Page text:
|Effects of methoprene, nonylphenol, and estrone on the vitellogenesis of the mysid Neomysis integer|Ghekiere, A.; Verslycke, T.; Janssen, C.R. (2006). Effects of methoprene, nonylphenol, and estrone on the vitellogenesis of the mysid Neomysis integer. Gen. Comp. Endocrinol. 147(2): 190-195. hdl.handle.net/10.1016/j.ygcen.2005.12.021
In: General and Comparative Endocrinology. Elsevier: New York. ISSN 0016-6480, meer
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- Ghekiere, A.; Verslycke, T.; Janssen, C.R. (2006). Effects of methoprene, nonylphenol, and estrone on the vitellogenesis of the mysid Neomysis integer, in: Ghekiere, A. (2006). Studie van invertebraat-specifieke effecten van endocrien-verstorende stoffen in de estuariene aasgarnaal Neomysis integer (Leach, 1814) = Study of invertebrate-specific effects of endocrine disrupting chemicals in the estuarine mysid Neomysis integer (Leach, 1814). pp. 48-57, meer
Endocriene klieren; Crustacea [WoRMS]; Neomysis integer (Leach, 1814) [WoRMS]; Marien; Brak water
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- Endocrine disruption in the Scheldt Estuary: distribution, exposure and effects, meer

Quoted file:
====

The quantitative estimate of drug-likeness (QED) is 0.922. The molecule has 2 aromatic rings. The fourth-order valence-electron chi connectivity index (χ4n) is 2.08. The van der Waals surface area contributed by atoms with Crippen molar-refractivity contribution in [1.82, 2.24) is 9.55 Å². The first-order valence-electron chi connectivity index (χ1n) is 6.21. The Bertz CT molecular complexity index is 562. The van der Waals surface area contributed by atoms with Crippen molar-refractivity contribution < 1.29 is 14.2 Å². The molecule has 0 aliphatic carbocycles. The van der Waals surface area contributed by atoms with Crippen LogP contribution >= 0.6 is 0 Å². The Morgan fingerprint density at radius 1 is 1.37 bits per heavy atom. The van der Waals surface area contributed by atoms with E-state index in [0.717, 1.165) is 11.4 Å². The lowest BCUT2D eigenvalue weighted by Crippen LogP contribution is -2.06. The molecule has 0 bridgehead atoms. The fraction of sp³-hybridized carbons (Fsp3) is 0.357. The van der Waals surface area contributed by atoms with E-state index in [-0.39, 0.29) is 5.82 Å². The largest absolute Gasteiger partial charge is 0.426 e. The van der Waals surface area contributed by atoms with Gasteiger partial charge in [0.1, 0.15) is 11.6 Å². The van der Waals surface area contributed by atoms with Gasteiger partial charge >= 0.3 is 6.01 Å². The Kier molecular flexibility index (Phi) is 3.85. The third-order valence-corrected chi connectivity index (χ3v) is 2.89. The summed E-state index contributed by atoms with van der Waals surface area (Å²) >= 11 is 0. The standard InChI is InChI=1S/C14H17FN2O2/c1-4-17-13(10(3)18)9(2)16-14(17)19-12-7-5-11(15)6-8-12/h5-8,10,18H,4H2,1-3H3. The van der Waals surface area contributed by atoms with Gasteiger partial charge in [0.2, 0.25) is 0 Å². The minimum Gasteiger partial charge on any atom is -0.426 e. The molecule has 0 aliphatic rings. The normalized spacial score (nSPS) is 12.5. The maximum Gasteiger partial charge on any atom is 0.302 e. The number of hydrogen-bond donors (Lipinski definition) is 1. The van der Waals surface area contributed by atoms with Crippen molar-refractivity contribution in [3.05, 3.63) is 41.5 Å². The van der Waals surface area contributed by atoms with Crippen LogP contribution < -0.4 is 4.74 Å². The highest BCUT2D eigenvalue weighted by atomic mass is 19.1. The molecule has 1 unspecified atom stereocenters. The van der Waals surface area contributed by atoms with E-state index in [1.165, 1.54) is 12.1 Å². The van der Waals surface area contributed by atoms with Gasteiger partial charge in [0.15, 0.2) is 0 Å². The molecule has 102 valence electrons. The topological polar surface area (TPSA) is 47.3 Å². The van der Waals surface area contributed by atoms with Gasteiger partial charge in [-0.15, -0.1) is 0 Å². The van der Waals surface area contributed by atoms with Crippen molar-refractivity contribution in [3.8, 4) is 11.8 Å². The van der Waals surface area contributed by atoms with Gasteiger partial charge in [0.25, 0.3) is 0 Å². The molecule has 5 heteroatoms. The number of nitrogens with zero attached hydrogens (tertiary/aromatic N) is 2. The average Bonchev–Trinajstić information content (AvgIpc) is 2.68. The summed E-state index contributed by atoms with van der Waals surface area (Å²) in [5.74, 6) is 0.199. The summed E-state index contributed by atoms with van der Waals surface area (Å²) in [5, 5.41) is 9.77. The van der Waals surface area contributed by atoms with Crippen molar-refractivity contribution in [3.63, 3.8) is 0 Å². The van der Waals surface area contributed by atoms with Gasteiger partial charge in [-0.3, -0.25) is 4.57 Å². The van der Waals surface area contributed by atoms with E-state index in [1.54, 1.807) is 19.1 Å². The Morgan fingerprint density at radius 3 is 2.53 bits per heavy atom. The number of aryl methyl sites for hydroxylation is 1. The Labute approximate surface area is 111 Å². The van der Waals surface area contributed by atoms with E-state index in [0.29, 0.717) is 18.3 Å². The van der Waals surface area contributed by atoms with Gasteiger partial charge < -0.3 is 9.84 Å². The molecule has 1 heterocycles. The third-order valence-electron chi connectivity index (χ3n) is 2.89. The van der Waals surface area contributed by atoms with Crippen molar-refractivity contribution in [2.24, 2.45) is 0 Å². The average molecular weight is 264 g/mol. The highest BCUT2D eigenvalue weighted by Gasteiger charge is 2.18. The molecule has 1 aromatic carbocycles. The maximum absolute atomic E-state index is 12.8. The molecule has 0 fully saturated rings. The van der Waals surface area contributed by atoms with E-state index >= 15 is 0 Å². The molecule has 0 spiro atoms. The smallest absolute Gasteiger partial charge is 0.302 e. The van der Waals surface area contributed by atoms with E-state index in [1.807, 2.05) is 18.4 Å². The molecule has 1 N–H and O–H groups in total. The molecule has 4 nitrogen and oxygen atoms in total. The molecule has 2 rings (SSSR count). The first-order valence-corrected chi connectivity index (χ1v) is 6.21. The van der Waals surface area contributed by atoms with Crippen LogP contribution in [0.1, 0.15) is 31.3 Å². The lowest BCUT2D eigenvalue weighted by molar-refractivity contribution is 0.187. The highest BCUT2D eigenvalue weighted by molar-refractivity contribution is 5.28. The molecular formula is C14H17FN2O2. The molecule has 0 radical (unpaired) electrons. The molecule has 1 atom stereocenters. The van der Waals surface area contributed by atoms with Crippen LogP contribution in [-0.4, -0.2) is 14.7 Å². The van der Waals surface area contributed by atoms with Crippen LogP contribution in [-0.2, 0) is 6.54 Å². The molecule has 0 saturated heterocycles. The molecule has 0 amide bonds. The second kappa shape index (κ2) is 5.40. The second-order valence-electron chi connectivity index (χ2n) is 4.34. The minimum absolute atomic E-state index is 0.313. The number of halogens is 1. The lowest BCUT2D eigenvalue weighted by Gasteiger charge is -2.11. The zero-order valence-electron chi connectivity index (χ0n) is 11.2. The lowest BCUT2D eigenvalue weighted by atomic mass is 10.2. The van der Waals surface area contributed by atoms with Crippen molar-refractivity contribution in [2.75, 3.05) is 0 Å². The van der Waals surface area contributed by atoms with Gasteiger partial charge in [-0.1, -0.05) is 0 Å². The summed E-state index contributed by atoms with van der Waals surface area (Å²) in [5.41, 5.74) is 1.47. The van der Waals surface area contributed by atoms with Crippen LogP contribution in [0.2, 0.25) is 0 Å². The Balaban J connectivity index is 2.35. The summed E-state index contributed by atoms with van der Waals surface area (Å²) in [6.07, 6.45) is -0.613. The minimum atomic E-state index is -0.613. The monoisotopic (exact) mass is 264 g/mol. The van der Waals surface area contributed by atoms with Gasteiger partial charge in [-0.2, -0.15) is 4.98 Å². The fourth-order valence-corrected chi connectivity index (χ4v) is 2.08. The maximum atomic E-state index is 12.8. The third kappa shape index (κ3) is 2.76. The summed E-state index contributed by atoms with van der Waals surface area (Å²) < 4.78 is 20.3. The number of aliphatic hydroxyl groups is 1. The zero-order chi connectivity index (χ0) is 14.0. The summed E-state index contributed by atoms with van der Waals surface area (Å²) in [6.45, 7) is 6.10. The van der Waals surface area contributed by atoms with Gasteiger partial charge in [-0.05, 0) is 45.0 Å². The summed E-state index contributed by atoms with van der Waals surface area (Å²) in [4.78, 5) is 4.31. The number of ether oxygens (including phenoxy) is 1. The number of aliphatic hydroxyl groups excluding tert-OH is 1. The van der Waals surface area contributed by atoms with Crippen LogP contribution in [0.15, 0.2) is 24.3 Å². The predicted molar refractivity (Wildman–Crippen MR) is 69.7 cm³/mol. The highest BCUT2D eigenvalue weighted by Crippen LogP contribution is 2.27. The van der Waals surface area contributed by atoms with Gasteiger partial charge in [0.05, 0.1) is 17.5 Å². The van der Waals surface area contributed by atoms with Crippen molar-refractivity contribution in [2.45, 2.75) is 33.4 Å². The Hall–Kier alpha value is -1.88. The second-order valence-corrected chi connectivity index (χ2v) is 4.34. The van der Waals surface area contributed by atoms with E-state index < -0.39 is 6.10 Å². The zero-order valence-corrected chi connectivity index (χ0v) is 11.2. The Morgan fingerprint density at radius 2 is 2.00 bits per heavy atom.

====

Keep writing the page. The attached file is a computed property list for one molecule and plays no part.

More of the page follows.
The induction of the female-specific protein, vitellogenin, in male fish is a well-established endpoint to assess exposure to estrogen-like chemicals. The use of vitellogenesis as a biomarker for xenobiotic exposure in egg-laying invertebrates, however, is still relatively unexplored. Recently, we developed a quantitative enzyme-linked immunosorbent assay (ELISA) for vitellin in Neomysis integer (Crustacea: Mysidacea) to study mysid vitellogenesis and its potential disruption by xenobiotics. In this study, gravid mysids were exposed to methoprene, nonylphenol, and estrone for 96 h. All methoprene-exposed (0.01, 1, and 100 µg/L) animals had lower vitellin levels compared to the control animals, though this effect was not statistically significant. Exposure to nonylphenol resulted in significantly induced vitellin levels in the lowest exposure concentration (0.01 µg/L), whereas no effects were observed at higher concentrations. Estrone significantly decreased vitellin levels at the highest test concentration (1 µg/L). These results indicate that mysid vitellogenesis can be disrupted following chemical exposure. Difficulties in the interpretation of the observed chemical-specific and concentration-specific responses in this study highlight the need for a better understanding of hormone regulation of crustacean vitellogenesis.